Oil giant BP last year admitted that half the customers at its forecourts in Britain don’t even buy petrol — 12 years after it joined forces with Marks & Spencer to sell its wares and share the profits.
This shift in shoppers’ behaviour, and indeed perception, as they no longer think of petrol stations as places where you merely get fuel and pick up a newspaper, is turning roadside retailers into serious competitors to traditional corner shops. And their owners, a mix of independents, private equity firms and oil giants, are hungry for more.
Of the 8430 forecourts in the UK, just 796 don’t have a store or kiosk on site. Independents are investing apace — £12,500 on average last year, according to industry data — to jazz up their stores, add services such as click-and-collect, dry-cleaning or even Amazon lockers, and have a post office or a mini-chemist on site.
“A lot have tried to improve their offer to capture some of the revenue that comes with convenience and the natural footfall that it would get,” says Ian Gilmartin, head of retail at Barclays. This rings true especially in the face of the tumbling oil price of recent years — now ticking back up again — with customers prepared to do more shopping on the go.
What’s more, forecourts are the fastest-growing part within the convenience retailing sector, says James Lowman, chief executive of the Association of Convenience Stores (ACS). Alongside the discounters and the online grocers, they are also gobbling up market share from incumbents.
Admittedly, however, growth has been coming from a relatively low base. “A few years ago, many of the stores were a bit tired. It wasn’t always a pleasant shopping experience. If you went in there, the coffee might not be great, the food would be nothing to write home about,” Gilmartin adds.
Although the number of forecourts has declined decade on decade as they have become less profitable, sites raked in £4 billion in sales from shops last year, and revenues are on the up. Typically, convenience trumps price, which means forecourt retailers often charge more, in some cases doubling the margins of their High Street rivals.
In February, Motor Fuel Group (MFG), Britain’s second-largest independent forecourt operator — owned by private equity house Clayton Dubilier & Rice, where former Tesco boss Sir Terry Leahy is an adviser — bought MRH, the largest forecourt retailer, for £1.2 billion.
Together, they will have 900 company-owned and franchise-operated sites and will manage fuel, convenience and food brands such as Budgens, Greggs and Subway. Britain’s EG Group, another major independent player, also snapped up American supermarket giant Kroger’s convenience-store business in February for $2.15 billion (£1.6 billion) to try to replicate over the pond what it has done at home: boost shop sales to offset the deteriorating fuel revenue.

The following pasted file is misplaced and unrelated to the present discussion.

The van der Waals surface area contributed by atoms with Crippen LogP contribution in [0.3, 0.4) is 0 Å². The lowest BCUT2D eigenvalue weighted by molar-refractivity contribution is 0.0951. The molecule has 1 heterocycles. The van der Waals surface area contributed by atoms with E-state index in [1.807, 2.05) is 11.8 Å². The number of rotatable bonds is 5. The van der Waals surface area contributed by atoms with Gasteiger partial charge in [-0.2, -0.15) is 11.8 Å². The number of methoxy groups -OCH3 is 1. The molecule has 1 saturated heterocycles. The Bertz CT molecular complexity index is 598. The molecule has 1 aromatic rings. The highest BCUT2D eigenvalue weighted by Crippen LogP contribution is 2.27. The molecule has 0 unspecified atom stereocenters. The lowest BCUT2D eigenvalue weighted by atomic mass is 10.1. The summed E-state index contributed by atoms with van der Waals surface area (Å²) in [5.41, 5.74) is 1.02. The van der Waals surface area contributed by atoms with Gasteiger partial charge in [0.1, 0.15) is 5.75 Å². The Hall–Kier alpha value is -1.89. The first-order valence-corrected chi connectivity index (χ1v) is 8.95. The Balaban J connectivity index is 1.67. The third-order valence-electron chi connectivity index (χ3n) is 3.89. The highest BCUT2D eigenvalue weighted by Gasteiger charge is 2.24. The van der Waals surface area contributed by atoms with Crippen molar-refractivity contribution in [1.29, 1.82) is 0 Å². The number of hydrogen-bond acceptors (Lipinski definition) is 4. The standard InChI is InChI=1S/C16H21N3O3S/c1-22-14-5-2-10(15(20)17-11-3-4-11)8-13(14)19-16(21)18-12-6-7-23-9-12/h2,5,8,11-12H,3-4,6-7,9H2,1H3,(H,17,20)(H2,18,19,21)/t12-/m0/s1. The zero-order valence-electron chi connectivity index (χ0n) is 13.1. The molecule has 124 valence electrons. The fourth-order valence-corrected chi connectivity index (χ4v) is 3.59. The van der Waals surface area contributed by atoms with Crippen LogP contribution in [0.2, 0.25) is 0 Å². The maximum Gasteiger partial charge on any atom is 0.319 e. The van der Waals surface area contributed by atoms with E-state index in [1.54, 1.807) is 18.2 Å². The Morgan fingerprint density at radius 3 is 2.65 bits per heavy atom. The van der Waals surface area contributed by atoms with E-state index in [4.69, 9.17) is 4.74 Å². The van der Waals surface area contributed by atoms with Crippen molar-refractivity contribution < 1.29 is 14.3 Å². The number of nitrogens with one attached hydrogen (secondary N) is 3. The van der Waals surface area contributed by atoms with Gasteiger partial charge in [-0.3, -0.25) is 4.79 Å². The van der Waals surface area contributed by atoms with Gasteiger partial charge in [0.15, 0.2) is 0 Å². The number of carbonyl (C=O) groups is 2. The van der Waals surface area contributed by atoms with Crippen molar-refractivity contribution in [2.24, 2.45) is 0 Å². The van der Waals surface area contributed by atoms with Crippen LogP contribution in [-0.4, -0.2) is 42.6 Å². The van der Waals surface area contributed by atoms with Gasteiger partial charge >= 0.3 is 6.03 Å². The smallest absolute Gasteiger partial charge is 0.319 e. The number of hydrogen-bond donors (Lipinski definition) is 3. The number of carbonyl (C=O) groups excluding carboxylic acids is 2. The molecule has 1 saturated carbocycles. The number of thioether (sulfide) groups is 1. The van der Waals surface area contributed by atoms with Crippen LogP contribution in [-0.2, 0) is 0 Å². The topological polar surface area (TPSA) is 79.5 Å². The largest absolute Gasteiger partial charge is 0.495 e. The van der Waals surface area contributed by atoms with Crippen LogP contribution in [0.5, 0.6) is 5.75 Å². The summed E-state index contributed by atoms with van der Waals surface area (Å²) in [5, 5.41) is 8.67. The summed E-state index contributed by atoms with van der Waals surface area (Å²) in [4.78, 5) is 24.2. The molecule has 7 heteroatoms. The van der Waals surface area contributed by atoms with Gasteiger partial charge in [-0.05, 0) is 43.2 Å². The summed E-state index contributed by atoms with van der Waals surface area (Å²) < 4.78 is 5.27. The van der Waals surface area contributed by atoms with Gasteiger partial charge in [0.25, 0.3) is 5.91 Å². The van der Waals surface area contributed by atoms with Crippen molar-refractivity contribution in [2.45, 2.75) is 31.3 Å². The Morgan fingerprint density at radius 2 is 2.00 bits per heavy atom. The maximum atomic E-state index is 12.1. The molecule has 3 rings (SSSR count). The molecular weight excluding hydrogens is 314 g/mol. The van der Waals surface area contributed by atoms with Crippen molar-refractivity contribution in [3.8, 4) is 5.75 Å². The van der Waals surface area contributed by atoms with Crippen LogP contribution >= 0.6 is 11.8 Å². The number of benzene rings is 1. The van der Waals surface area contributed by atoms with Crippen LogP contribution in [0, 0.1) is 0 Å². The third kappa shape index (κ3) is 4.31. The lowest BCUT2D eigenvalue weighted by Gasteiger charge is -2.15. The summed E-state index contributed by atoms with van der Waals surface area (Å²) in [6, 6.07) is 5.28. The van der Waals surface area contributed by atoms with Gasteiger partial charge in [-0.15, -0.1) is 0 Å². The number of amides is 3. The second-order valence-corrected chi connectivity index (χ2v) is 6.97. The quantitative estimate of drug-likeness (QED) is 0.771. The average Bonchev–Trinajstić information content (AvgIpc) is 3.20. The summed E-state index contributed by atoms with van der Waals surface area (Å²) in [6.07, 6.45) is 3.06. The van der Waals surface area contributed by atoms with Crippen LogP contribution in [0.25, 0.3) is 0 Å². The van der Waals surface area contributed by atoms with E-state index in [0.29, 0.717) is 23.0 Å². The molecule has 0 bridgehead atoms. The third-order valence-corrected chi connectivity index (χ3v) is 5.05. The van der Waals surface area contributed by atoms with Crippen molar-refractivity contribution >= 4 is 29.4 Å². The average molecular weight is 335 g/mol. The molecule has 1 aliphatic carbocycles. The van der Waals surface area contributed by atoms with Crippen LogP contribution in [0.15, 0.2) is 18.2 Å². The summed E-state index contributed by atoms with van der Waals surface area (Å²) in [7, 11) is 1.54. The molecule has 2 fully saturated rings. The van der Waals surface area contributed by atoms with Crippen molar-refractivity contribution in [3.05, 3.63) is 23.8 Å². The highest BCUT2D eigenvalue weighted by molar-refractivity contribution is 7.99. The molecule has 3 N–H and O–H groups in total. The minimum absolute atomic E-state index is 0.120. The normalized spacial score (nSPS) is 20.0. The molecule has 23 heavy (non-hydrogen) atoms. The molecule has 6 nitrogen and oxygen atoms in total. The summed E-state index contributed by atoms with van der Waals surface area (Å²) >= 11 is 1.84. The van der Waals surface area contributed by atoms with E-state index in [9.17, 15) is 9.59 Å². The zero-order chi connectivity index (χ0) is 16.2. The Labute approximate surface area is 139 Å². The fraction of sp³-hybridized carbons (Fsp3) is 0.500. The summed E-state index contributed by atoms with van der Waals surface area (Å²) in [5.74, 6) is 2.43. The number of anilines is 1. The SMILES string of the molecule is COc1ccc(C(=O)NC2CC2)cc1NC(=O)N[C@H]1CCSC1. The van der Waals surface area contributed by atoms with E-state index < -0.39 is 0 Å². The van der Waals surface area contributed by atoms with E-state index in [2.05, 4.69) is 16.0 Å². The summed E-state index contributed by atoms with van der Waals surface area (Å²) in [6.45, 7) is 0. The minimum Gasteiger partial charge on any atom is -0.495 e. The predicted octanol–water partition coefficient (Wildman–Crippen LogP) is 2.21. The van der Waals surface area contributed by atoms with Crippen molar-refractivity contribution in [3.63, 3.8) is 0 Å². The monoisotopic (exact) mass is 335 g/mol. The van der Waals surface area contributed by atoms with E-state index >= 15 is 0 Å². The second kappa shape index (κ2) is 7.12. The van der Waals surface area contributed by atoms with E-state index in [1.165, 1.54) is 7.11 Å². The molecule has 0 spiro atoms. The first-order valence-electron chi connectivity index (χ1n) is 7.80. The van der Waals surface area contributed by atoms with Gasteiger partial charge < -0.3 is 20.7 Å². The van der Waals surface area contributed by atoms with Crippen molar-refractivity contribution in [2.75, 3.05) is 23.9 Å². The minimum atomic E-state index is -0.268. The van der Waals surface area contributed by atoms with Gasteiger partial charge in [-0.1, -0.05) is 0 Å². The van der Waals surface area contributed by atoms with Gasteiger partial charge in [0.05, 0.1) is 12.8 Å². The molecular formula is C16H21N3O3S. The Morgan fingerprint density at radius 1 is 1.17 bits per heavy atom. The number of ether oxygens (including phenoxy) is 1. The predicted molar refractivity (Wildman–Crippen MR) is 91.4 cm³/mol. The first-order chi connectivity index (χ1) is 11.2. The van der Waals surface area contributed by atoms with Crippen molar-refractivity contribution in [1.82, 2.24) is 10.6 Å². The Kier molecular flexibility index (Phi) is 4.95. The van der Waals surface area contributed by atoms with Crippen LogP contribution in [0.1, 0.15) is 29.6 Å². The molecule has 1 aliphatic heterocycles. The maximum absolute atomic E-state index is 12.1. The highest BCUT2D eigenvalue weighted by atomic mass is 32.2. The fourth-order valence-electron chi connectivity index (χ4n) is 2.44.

Oil giants also focused on their convenience offer last year. BP has expanded its M&S Simply Food to the majority of its 300 sites while Shell has quietly upped the number of its properties that have a Waitrose. Shell’s recent trial with convenience brand Budgens is going well, it says.
Talking about how dynamic the sector has been in recent years, Gilmartin adds: “It has been an uplifting story within the UK economy at a time when there is a lot of negativity around retail.”
The forecourt sector employs about 110,000 people. But amid the consolidation some are not prepared to let go. Take property tycoon and industry veteran Gerald Ronson, who pioneered self-service petrol stations in the mid-Sixties, for example. He and his family own Rontec, one of Britain’s largest independent forecourt players.
He says: “We aren’t sellers of our business. I do get approached every few weeks but they know. They say, ‘Ronson is going to take his business to his grave’. I love that business.
It’s in my blood.” Ronson, too, has invested “a lot of money” in revamping his 200-strong sites over the past four years as well as developing his own chain of stores Shop’N Drive, stocking 5000 products “minimum, “Eggs, bread, bacon, chilled meals —that’s where most of the growth is,” he says. “It’s lucrative if you have the right site and you’re not just relying on petrol or diesel sales.”
He is expanding some of his properties to accommodate Rontec’s tie-ups with the likes of grocers Morrisons and Spar and coffee chain Costa. It currently has 46 Morrisons and may double that this year. “We have a very successful business. It generates a lot of cash,” adds Ronson, who expects revenues of £1.6 billion this year.
In contrast, Sainsbury’s decided in February to pull the plug on its franchise deal with Euro Garages after two years. People close to the businesses said at the time that it hadn’t lived up to either side’s hopes.
That was before the mega-deal between Sainsbury’s and Asda was announced. The two grocers’ existing fuel forecourts could be captured as part of the competition watchdog’s review to allay fears that the union would affect competition.
With cars being increasingly more efficient and the Government’s looming ban on new petrol and diesel motors from 2040, forecourts’ foray into retail and services could prove not only a money-maker but also their saving grace longer-term. Will the petrol stations of the future even sell fuel?
“The technology [to power] cars is moving so quickly, it’s very difficult to know which rules to back. It’s on every forecourt operator’s agenda but they don’t know what investment to make,” said ACS’s Lowman. “It will affect some people.”